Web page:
Nov 21, 2012

Angling for Myanmar's Business

Marubeni's CEO Says Challenge Is to Turn Firm's 70-Year History Into a Competitive Advantage

Marubeni Corp. Chief Executive Teruo Asada is at the forefront of corporate Japan's charge into Myanmar. The 64-year-old executive is guiding the Tokyo-based conglomerate as it considers at least 10 potential projects in the former dictatorship, ranging from multimillion-dollar orders to fix power plants to a multibillion-dollar deal to modernize an important railroad.

Marubeni Corp. CEO Teruo Asada discusses the company's investments in Myanmar and the opportunities and challenges that accompany them. Video by WSJ's Yoree Koh.

Last month, Mr. Asada visited Myanmar for the first time, in a two-day round of meetings that included President Thein Sein and 500 of the country's business and political elite.

The son of a former president of Japan Airlines Co., Mr. Asada is becoming known for bold moves. Earlier this year, he arranged Marubeni's deal to buy U.S. grain distributor Gavilon Group LLC for $3.6 billion, which would be one of the most expensive purchases in Marubeni's 154-year history.

Mr. Asada talked recently about the company's plans and challenges in Myanmar. Edited excerpts:

WSJ: What are some of the difficulties in getting business in Myanmar?

Mr. Asada: The biggest problem is competition from foreign companies. Marubeni boasts a 70-year history in Myanmar, with a good track record. And Myanmar, in turn, is emotionally attached to us, and that's important to us. But China, South Korea, and of course the U.S. and Europe—they're all increasingly getting into Myanmar. So although Myanmar is a promising market brimming with great prospects, in order to survive there, we need to convey our knowledge and ideas to the country in a way that it ties into new business for us, and that's extremely challenging.

WSJ: When you recently met with President Thein Sein, he told you that Japanese companies move too slowly. What are your thoughts on that?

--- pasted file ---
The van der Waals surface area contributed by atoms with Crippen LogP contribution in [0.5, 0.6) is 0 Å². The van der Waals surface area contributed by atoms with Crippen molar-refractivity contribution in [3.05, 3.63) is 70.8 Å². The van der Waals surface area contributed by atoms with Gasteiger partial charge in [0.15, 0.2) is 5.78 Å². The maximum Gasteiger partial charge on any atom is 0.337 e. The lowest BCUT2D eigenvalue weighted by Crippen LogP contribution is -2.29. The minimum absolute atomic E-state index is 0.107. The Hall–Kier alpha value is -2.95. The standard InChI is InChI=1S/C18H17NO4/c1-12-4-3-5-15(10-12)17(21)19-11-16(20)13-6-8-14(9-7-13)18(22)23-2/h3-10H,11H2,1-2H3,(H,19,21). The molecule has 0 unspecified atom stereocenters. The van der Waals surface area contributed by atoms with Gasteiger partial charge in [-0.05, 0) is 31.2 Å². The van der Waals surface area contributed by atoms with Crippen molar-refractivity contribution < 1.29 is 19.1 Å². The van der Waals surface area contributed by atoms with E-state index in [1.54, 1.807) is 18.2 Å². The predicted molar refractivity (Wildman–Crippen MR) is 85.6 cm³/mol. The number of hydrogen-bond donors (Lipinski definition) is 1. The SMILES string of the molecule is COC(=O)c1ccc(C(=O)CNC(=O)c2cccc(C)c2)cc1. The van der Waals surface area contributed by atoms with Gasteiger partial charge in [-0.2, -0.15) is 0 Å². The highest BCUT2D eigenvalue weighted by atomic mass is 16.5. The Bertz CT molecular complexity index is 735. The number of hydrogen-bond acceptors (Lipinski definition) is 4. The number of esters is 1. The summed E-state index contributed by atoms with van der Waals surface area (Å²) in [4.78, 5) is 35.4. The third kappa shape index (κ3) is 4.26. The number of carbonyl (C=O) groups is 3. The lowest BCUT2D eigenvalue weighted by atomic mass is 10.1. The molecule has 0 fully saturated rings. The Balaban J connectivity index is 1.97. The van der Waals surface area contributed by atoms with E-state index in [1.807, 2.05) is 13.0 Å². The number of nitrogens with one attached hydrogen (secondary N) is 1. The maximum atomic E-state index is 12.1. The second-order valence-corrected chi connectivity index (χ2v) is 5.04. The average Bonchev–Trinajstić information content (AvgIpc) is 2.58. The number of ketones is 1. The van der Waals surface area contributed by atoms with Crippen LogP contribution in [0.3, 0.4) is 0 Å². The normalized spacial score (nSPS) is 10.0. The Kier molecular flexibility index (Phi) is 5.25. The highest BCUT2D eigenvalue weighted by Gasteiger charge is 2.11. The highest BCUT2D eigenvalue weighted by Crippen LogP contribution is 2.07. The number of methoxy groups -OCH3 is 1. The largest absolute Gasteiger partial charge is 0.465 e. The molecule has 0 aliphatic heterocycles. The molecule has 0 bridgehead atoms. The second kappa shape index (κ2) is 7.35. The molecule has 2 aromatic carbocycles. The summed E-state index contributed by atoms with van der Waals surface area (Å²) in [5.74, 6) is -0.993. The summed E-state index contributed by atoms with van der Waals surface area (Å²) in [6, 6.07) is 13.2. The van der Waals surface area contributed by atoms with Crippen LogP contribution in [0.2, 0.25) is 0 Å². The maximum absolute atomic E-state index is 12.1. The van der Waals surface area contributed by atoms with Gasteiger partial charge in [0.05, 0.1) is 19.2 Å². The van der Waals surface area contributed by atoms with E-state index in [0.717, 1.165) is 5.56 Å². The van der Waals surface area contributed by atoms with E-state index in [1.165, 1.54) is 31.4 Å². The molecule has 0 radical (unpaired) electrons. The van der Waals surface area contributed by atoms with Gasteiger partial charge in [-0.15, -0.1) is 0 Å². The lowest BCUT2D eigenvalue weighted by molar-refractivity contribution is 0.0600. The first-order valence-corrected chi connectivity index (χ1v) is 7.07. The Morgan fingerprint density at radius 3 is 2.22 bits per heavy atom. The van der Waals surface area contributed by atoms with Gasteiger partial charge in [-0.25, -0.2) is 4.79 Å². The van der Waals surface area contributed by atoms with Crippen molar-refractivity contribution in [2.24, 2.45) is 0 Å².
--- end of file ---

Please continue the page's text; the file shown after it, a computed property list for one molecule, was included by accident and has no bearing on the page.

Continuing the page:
Mr. Asada: He means compared to other countries. In addition to the normal Chinese investment, South Korea has been quite aggressive in going on the offensive recently. It may seem to the president that we are slow compared to the pace those countries set. But Japan recently said it would virtually forgive ¥300 billion [roughly $3.5 billion] of Myanmar's ¥500 billion in overdue debt, and with that comes certain steps that need to be taken. It's not like "anything goes."

WSJ: What about Marubeni's speed?

Mr. Asada: Marubeni's sense of speed is overwhelmingly fast. We've been fast to advance and open an office in the capital of Naypyitaw. We have seven employees from Japan posted there now, which I believe is more than other trading houses. I've never considered us to be slow. We shouldn't be doing something just because other countries do it. We have no intention of saying, "I'm sorry." Other countries may be enthusiastically sending out love calls of, "Myanmar, Myanmar!" But rather than make hasty moves that lead to big mistakes later it's better to gather information and use Japan's know-how and technological advantages wisely.

WSJ: Japanese companies have been held back by waiting for Japan to restart financial aid to Myanmar. Would Marubeni consider using its own money to fund projects?

Mr. Asada: Yes. Although that doesn't mean we plan to go in without any [assurances it will work]. For example, we could consider power plants, an area where we have a track record [in other countries]. We know what sort of structure would work to finance a project on our own. Myanmar doesn't have solid laws for this kind of thing, but since we have a wealth of knowledge, we should propose [financing plans] to them. If we depend on yen loans or grants, some projects may not be able to move forward.

WSJ: What does Marubeni want to accomplish in Myanmar in the next two years? What would be realistically possible?

Mr. Asada: First, we want to do infrastructure in the big sense: projects like building a new 500- or 600-megawatt power plant. We want to build gas-fired power plants. There may be cases where we'd like to get deeply involved in the plant management. Marubeni was subcontracted to construct a hydroelectric power plant in 1960 called Baluchaung. We'd work on improvements for Baluchaung, or improvements and rehabilitation for other thermal power plants near Yangon—things that are smaller scale than the construction of a new power plant—by proposing various financial packages such as yen loans or export credit or our own financing. Another big thing in infrastructure is railways.

WSJ: What can you accomplish for the proposed industrial hub in Thilawa by 2015?

Mr. Asada: I don't know, to be honest. The results of the feasibility study will come out next year. It seems to have been delayed by three months. I am not sure if we can complete [the development] by 2015.

WSJ: Does the Myanmar side understand that properly?

Mr. Asada: No, I don't think so. In terms of communication and other matters, there are some things like the political system or bureaucracy that haven't fully developed yet. So I think there are situations in which we're not communicating fully.

Source: The Wall Street Journal